A periscope is an instrument for observation around or through an object in presence of an obstacle or condition that prevents generally the direct line-of-sight observation from an observer's current position. In its simplest form, it generally consists of an outer case with the mirrors at each end set parallel to each other at the angle of 45°. This is said to be a form of periscope with the addition of two simple lenses that are generally said to be served for observation purposes in the trenches during World War I. The military personnel are also said to use periscopes in some gun turrets and in armoured vehicles.
More complex periscopes are generally using the prisms or advanced fibre optics instead of mirrors and providing magnification required on submarines and in various fields of science. Overall, we can conclude that the design of the classical submarine periscope is very simple, that is two telescopes pointed at each other. If the two telescopes that we have seen have different individual magnification, the difference which is between them causes an overall magnification or reduction.
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In 1647 the one and only Johannes Hevelius has described in his early periscope which he called a "polemoscope" with lenses, in his work ‘Selenographia’, Sive Lunae description Selenography, or an account of the Moon. Hevelius saw military applications for his invention.
In 1902 Sir Simon Lake generally used periscopes in his submarines. Sir Howard Grubb generally is said to have perfected the device in World War I. Morgan Robertson that is from 1861–1915 claimed to have tried to patent the periscope. The periscopes were in some cases fixed to rifles that served in World War I from 1914–1918 to enable soldiers to see over the tops of trenches thus avoiding exposure to enemy fire especially from snipers. Some of them also allowed estimating the distance to a target as they were designed as stereoscopic rangefinders.
Periscopes generally allow a submarine when submerged at a relatively shallow depth to search visually for nearby targets and threats on the surface of the water and in the air. We can say that when not in use then a submarine's periscope retracts into the hull. A submarine commander in tactical conditions must exercise discretion when using his periscope since it creates a visible wake and may also become detectable by radar which is giving away the submarine's position.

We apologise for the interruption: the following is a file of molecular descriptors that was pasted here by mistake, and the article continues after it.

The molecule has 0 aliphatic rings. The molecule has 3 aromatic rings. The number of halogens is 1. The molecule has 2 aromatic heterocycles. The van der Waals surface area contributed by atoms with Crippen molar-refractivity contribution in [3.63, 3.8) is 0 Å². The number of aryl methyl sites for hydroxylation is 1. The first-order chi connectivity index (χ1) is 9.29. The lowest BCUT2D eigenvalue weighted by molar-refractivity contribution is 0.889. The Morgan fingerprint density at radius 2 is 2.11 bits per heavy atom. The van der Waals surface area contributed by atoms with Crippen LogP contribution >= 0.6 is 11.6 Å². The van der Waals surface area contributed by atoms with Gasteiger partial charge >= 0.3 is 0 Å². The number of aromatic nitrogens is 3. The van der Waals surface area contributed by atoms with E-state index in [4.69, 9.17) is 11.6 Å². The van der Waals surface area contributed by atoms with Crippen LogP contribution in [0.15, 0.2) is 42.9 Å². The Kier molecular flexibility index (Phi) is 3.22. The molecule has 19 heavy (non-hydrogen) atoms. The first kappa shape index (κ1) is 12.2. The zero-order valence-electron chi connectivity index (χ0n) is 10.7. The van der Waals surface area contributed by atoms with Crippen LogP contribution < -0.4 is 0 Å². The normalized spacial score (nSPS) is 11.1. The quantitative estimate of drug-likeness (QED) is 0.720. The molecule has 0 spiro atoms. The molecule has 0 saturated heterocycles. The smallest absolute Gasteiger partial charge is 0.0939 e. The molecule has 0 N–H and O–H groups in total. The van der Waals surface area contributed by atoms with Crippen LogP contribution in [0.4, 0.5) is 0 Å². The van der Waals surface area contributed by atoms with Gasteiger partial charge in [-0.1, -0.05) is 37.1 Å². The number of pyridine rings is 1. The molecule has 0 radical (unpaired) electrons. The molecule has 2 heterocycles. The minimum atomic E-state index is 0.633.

In 1861-65, Marie-Davey generally built a simple fixed naval periscope using mirrors. Sir Thomas H. Doughty of the US Navy which was later said to be invented a prismatic version that is said to be for use in the American Civil War of 1861–65.
Tanks and armoured vehicles that use periscopes enable drivers or tank commanders and other vehicle occupants to inspect their situation through the vehicle roof. Periscopes generally permit view outside of the vehicle without needing to cut these weaker vision openings in the front and side armour protecting the vehicle and occupants.
A proctoscope is a related periscopic vision device designed to provide a window in an armoured plate similar to a direct vision slit. A compact periscope can be said as that it is inside the protector scope which generally allows the vision to be blanked off with the spaced armoured plate. So we can say that this prevents a potential ingress that is a point for small arms fire which is with only a small difference that is in the vision height but still it requires the armour to be cut.
In the context of all those things which we have learnt of armoured fighting vehicles such as tanks, a periscopic vision device may also be referred to as an episcope. In this context, we can say that a periscope refers to a device that can rotate to provide a wider field of view or at times it is fixed into an assembly that can that is while an episcope is fixed into position.
Q1. What is Periscope Used for?
Ans: Periscope, an optical instrument is used in land and sea warfare, and submarine navigation as well, and elsewhere to enable an observer to see his surroundings while remaining undercover, i.e., behind armour or submerged.
Q2. Explain Why is Periscope Shutting Down?
Ans: The plans of Twitter to shut down Periscope - that is the live video streaming app it acquired in 2015 that is due to declining usage and high costs. The end of its run as a separate app will come in March 2021 when it is removed from app stores and through the ability to create new accounts that will stop even sooner.
Q3. Why is Periscope not Sustainable?
Ans: The truth is that the periscope is in an unsustainable maintenance-mode state. Over the past couple of years, we've seen declining usage of the work and know that the cost that is to support the app will only continue to go up over time and not get lowered.